Bath Linen Advice


All towels have a fabric weight, measured with a GSM (grams per square meter) number. This refers to the density of the fabric used to make that particular towel. Lower GSM towels are lighter and thinner, making them a great choice for a gym bag or trips to the beach. You'll likely want to save your heavier, thicker, higher GSM towels for use in the hotel  or home bathroom.

Most towels are made of cotton, but the look and feel of towels largely depends on what type of cotton is used. Towels designed and priced for everyday use are made of carded or combed  cotton, while Egyptian cotton is considered the crème de la crème of towel fabrics. These more expensive towels have longer, more-fibrous threads, meaning that each towel will have more moisture-sucking loops per inch. The ultra-soft, super-fluffy bath towels found in high-end spas and hotels are typically Egyptian cotton, which offers a similarly luxurious look and feel.

Towels - Why wash before use?

Manufacturers often coat new towels in a special fabric softener, which means the towels look extra fluffy and soft on the shelf, but don't absorb water well when you first bring them home. For this reason, it's best to wash your new towels before first use. ... Dark and brightly coloured towels should be washed separately.

What does GSM mean?

GSM is short for grams per square meter. All fabrics have a weight, and the standard measurement for the weight and quality of fabrics (including towels) is grams per square meter. This number refers to the density of the towel. High quality cotton towels are generally heavier and are more absorbent

Which GSM?

Heavier GSM towels will absorb more liquid than lighter towels. Towels with lower GSM, eg 400 gsm meaning they have low weights and lower pile with less absorbent quality. Heavier weights are more durable, and have a more gentle cleaning action. eg 500 to 650 gsm are considered high quality hotel towels.


Bath linens should be a soft, absorbent, cosy cocoon to wrap yourself in after a relaxing bath. Follow these simple suggestions to preserve the look and feel of your bath towels.

IMPORTANT: Never use fabric softeners (liquid softeners or dryer sheets) when laundering towels, as they reduce the absorbency of cotton fibers’ and can ruin your towels.

Machine Washing

  • Always pre-wash bath linens before first use.
  • Wash light and dark colour separately.
  • Machine wash using warm or cold water and non-chlorine bleach detergent.
  • Use a mild liquid detergent without added bleach, whiteners, or fabric softeners.
  • Unless linens are very soiled, you need only use half the recommended amount of detergent.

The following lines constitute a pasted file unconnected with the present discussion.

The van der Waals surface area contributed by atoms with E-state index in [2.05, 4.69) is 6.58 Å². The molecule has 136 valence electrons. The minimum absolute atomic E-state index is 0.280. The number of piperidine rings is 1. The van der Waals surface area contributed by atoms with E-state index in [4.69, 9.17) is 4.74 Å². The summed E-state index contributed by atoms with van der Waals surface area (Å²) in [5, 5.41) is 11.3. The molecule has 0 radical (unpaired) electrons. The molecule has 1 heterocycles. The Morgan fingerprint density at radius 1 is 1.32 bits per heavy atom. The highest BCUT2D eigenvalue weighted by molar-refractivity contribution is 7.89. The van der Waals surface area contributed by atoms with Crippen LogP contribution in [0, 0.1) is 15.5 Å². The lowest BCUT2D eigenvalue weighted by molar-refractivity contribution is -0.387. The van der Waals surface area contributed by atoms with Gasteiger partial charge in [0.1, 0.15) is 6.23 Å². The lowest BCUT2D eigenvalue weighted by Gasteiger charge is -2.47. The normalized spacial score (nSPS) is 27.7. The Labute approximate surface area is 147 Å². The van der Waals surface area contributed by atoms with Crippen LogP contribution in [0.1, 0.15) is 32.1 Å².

• For best results, wash towels only with other towels to prevent pulls to terry loops from hardware such as rivets, buttons, and zippers.
  • Remember: do not overload the washer—better to run another load than to overstuff.

 Do not pour detergent directly on textiles; rather, add it to the water as the wash tub fills or dilute detergent with water, then add linens.


  • Tumble dry on low to medium heat until dry.
  • Smooth towels by hand before folding and storing.
  • Do not iron.



Wash your bathrobes before first use.

  •  To maintain the softness always wash at 60° as part of a full load, along with other multi-coloured textiles if you desire.
  •  Use only mild detergents in order not to ruin the fabric and its fluffiness. After spin drying stretch the product by hand while it is damp.


  • For tumble drying use a low heat setting only, and do not dry on or near a heater.
  •  Do not over dry. The soft and fluffy towel fabric will be more absorbent, stabile and loops will not be easily pulled. If a loop is pulled simply cut it off with scissors. This will not cause damage to the fabric.


Hair and Beauty Products

Some hair and skin products, such as acne lotions, face creams, or toothpastes that contain oxidizing agents, may cause discoloration of coloured sheets and towels. When using such products, it’s safest to sleep on white bed linens.


All natural fibers’ will shrink to some extent, but in most instances we generously overcut our products to allow for shrinkage. Do not wash or—especially—dry linens on a hot setting, which is most likely to cause shrinkage. Follow instructions on the care label.

Hand Washing

If the label says “hand launder,” never machine wash. Hand wash in gentle soap; rinse thoroughly in clean water to eliminate all soap residue, then line dry, lay flat (on towels), or hang to dry. Avoid wringing linens by blotting on towels before air-drying.

Professional Cleaning

Professional hand washing is recommended for the most delicate linens—those with heavy embellishments or embroideries, heirlooms, or worn linens. Be sure to use a reputable launderer who knows how to launder delicate linens.

Dry Cleaning

We do not recommend dry cleaning for our natural cotton and linen products. Dry cleaning is recommended for luxury fibres’ such as cashmere, merino wool, and alpaca. Dry cleaning helps avoid excessive shrinkage on formal top-of-bed items such as meatless blanket covers. Be sure to use a professional dry cleaner with experience in natural fibres’ and luxury linens.